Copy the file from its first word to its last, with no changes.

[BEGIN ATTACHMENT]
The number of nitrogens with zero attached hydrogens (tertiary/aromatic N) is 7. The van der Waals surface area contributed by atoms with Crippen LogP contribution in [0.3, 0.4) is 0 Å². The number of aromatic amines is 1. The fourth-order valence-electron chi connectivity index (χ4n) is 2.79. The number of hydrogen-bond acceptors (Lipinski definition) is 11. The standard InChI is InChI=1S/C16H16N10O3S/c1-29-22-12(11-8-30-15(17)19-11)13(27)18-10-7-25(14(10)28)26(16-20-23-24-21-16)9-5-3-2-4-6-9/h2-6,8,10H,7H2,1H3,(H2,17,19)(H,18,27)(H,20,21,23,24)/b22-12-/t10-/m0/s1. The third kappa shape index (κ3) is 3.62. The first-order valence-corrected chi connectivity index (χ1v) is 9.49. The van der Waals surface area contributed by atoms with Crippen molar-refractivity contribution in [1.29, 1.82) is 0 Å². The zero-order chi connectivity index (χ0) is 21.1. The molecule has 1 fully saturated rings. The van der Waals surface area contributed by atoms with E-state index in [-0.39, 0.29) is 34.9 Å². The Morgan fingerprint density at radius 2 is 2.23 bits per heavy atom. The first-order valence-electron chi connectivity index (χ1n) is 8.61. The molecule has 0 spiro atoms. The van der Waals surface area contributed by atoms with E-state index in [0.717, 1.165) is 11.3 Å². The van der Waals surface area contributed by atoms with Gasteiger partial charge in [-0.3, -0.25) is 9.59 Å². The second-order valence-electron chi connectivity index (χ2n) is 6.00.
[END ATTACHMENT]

The number of nitrogens with zero attached hydrogens (tertiary/aromatic N) is 7. The van der Waals surface area contributed by atoms with Crippen LogP contribution in [0.3, 0.4) is 0 Å². The number of aromatic amines is 1. The fourth-order valence-electron chi connectivity index (χ4n) is 2.79. The number of hydrogen-bond acceptors (Lipinski definition) is 11. The standard InChI is InChI=1S/C16H16N10O3S/c1-29-22-12(11-8-30-15(17)19-11)13(27)18-10-7-25(14(10)28)26(16-20-23-24-21-16)9-5-3-2-4-6-9/h2-6,8,10H,7H2,1H3,(H2,17,19)(H,18,27)(H,20,21,23,24)/b22-12-/t10-/m0/s1. The third kappa shape index (κ3) is 3.62. The first-order valence-corrected chi connectivity index (χ1v) is 9.49. The van der Waals surface area contributed by atoms with Crippen molar-refractivity contribution in [1.29, 1.82) is 0 Å². The zero-order chi connectivity index (χ0) is 21.1. The molecule has 1 fully saturated rings. The van der Waals surface area contributed by atoms with E-state index in [-0.39, 0.29) is 34.9 Å². The Morgan fingerprint density at radius 2 is 2.23 bits per heavy atom. The first-order valence-electron chi connectivity index (χ1n) is 8.61. The molecule has 0 spiro atoms. The van der Waals surface area contributed by atoms with E-state index in [0.717, 1.165) is 11.3 Å². The van der Waals surface area contributed by atoms with Gasteiger partial charge in [-0.3, -0.25) is 9.59 Å². The second-order valence-electron chi connectivity index (χ2n) is 6.00.